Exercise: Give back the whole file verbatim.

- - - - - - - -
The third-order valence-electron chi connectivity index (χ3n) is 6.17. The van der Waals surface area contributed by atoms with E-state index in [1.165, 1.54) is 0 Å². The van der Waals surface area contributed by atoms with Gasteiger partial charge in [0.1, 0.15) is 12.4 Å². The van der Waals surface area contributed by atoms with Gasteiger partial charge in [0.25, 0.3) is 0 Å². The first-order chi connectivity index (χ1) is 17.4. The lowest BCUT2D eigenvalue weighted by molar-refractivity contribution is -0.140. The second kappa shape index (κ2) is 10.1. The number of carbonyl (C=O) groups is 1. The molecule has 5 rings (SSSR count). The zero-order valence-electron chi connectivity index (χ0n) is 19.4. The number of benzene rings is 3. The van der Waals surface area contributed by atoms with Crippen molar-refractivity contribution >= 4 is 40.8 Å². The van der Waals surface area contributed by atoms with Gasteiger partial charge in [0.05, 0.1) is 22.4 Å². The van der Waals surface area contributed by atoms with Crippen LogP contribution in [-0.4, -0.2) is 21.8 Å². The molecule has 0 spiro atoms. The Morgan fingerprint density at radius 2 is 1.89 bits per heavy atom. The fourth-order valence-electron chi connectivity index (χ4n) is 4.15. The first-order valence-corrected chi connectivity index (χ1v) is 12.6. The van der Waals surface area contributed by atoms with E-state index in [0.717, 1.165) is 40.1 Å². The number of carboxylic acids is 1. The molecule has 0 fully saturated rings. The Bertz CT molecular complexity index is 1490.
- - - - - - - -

The third-order valence-electron chi connectivity index (χ3n) is 6.17. The van der Waals surface area contributed by atoms with E-state index in [1.165, 1.54) is 0 Å². The van der Waals surface area contributed by atoms with Gasteiger partial charge in [0.1, 0.15) is 12.4 Å². The van der Waals surface area contributed by atoms with Gasteiger partial charge in [0.25, 0.3) is 0 Å². The first-order chi connectivity index (χ1) is 17.4. The lowest BCUT2D eigenvalue weighted by molar-refractivity contribution is -0.140. The second kappa shape index (κ2) is 10.1. The number of carbonyl (C=O) groups is 1. The molecule has 5 rings (SSSR count). The zero-order valence-electron chi connectivity index (χ0n) is 19.4. The number of benzene rings is 3. The van der Waals surface area contributed by atoms with Crippen molar-refractivity contribution >= 4 is 40.8 Å². The van der Waals surface area contributed by atoms with Gasteiger partial charge in [0.05, 0.1) is 22.4 Å². The van der Waals surface area contributed by atoms with Crippen LogP contribution in [-0.4, -0.2) is 21.8 Å². The molecule has 0 spiro atoms. The Morgan fingerprint density at radius 2 is 1.89 bits per heavy atom. The fourth-order valence-electron chi connectivity index (χ4n) is 4.15. The first-order valence-corrected chi connectivity index (χ1v) is 12.6. The van der Waals surface area contributed by atoms with E-state index in [0.717, 1.165) is 40.1 Å². The number of carboxylic acids is 1. The molecule has 0 fully saturated rings. The Bertz CT molecular complexity index is 1490.